Focusing on our community’s youngest residents can spark broad vision and change.
The small city of Hudson is nestled in Upstate New York and home to fewer than 7,000 people. The city was hit hard by deindustrialization in the late 20th century, facing economic decline as factories closed and industry jobs left. In recent years development has surged, with the opening of antique stores, restaurants and art galleries. The city has become a popular destination for tourists and second-home owners.
While our town is often celebrated as a story of revival, development has not benefited all of our community’s residents. For example, despite the presence of several high-end restaurants, there is still no grocery store. Rising costs have increased inequity, causing displacement for many families. Public funding is often directed toward maintaining Hudson as an attractive tourist destination versus addressing the needs of local youth and families.
Last year we were one of six communities across the country that were selected to participate in Raising Places, an effort to explore and spark ideas on how to create healthier communities that are vibrant places for kids to grow up. Greater Good Studio, with support from the Robert Wood Johnson Foundation, designed and facilitated this work.
Supporting Families Where They Live
Where we live shapes how well and how long we live. To raise healthy kids, families need stability and support. Raising Places emphasized that what is good for kids is also good for communities as a whole—stable housing that is affordable and safe; robust public transportation that benefits residents of every age; public spaces that support play; and opportunities to participate in the local economy.
How communities are designed and built and the opportunities they offer, including the decisions their residents and leaders make, create paths toward or away from health and quality of life for families. Developing these opportunities by uniting community members and leaders is exactly what Raising Places was about. The project recognized that a collective effort was necessary for identifying barriers that prevent kids and families from thriving and for finding solutions tailored to each community.
Principles to Guide Community Transformation
Every community has its own challenges and assets. This was evident through the Raising Places communities, which ranged from a rural town of 450 people to an urban neighborhood of 60,000. Despite these differences, the principles we applied through Raising Places could be useful to any community:
Focus on children. Framing the conversation around the wellbeing of children helps bring different stakeholders together and makes it easier to address complex issues. When we approach challenges in housing and jobs from the perspective of young people, we can make more progress in ways that benefit everyone.
Collaborate across sectors and perspectives. An important aspect of Raising Places was encouraging collaboration among diverse groups ranging from those working in community development to public health to early care and education. Individuals from across these and other sectors worked together as part of each community’s design team and came together around prototyping initial ideas—balancing clear group structure and clear ways for individuals to contribute.
Engage kids and families. It was just as important to bring youth and families into the conversations around the issues that affect them. Young people are rarely engaged as experts in their own experiences, and they provide valuable ideas and energy. And it’s critical that parents, grandparents and caregivers have a voice, especially when their kids are young and unable to advocate for themselves.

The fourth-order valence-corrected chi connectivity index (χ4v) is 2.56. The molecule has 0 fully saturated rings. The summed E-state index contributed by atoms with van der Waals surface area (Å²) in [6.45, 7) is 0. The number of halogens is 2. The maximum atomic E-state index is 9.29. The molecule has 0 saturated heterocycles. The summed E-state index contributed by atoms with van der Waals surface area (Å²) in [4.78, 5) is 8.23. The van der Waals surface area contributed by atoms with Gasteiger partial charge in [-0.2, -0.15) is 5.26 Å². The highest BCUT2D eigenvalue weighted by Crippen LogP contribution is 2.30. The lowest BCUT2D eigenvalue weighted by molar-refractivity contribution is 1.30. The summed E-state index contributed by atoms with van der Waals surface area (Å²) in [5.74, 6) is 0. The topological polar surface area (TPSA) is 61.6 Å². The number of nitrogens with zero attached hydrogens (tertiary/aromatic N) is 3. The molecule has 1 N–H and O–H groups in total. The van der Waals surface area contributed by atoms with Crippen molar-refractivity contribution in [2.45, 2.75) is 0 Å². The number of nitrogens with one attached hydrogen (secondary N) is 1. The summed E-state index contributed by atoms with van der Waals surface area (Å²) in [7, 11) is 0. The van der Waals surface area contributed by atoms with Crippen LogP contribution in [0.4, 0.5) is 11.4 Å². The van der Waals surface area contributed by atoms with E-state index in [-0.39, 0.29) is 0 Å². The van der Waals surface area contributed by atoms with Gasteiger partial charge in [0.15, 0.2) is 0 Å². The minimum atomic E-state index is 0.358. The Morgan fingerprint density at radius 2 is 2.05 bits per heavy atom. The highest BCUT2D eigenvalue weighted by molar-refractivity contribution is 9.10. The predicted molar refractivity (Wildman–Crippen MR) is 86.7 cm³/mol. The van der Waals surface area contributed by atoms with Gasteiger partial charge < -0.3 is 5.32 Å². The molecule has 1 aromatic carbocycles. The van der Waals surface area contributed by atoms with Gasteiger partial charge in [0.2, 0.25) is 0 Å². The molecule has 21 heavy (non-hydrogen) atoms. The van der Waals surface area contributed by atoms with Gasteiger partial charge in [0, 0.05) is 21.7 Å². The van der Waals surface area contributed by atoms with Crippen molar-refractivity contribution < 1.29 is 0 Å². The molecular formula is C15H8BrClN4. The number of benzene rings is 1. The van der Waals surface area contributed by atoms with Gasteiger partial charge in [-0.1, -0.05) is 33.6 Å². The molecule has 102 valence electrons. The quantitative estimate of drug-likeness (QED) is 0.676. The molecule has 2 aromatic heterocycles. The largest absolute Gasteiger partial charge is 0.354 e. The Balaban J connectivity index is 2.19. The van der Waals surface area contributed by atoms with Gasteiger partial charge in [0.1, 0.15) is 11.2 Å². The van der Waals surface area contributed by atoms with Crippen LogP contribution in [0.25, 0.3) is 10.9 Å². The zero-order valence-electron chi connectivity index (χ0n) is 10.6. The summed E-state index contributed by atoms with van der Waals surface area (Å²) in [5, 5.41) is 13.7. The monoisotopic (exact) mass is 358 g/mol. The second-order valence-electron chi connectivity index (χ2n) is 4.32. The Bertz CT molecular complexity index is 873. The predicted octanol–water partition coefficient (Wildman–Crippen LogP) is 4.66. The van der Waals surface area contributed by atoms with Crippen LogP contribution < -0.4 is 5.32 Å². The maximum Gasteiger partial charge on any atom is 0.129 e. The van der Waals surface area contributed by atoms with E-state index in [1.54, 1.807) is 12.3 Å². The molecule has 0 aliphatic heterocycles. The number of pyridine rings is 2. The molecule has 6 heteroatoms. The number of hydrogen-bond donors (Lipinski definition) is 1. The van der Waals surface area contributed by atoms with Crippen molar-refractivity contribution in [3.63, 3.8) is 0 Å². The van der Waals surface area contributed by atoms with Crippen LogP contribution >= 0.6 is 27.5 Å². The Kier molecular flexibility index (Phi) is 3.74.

How Hudson is Putting These Principles into Action
Designing communities with kids as the priority not only helps set the next generation up for success, but it creates places where we all want to live. Hudson is a great example of this.
As our community design team began work through Raising Places to address one of our biggest issue—creating employment pathways for young people—transportation kept emerging as a key challenge. For decades, transportation challenges in our community have seemed intractable.
In order to improve the transit system, our community’s youth advisory board—a group of eight teenagers—led a workshop with residents to get their input on possible bus stop locations, routes and times. With this data, a pilot program was launched over the summer that provided free bus transportation to allow kids and teen staff to get to and from various summer youth programs.
As a result, we now have a new year-round, federally-funded bus system for children and teens, launched in partnership with our county department of social services and local school district. Every day, more than 65 children and teens receive free transportation after school, allowing kids and families to take advantage of high-quality out-of-school time programs in the area.
But this is not only a story of an improved transportation system. It’s an example of what’s possible when we support youth and community to design their own solutions. It’s an example of what happens when we work in partnership across organizations and agencies, to help public systems actively listen and respond to the communities they serve.
We’re hoping this is just the beginning of continued improvement of the public transit system, which will also benefit the broader community. It all started by approaching a challenge from the perspective of young people.
As more and more residents become involved in creating solutions like these in Hudson, we hope to be able to tell a new story about Hudson: a story about how a different approach to development can benefit all residents.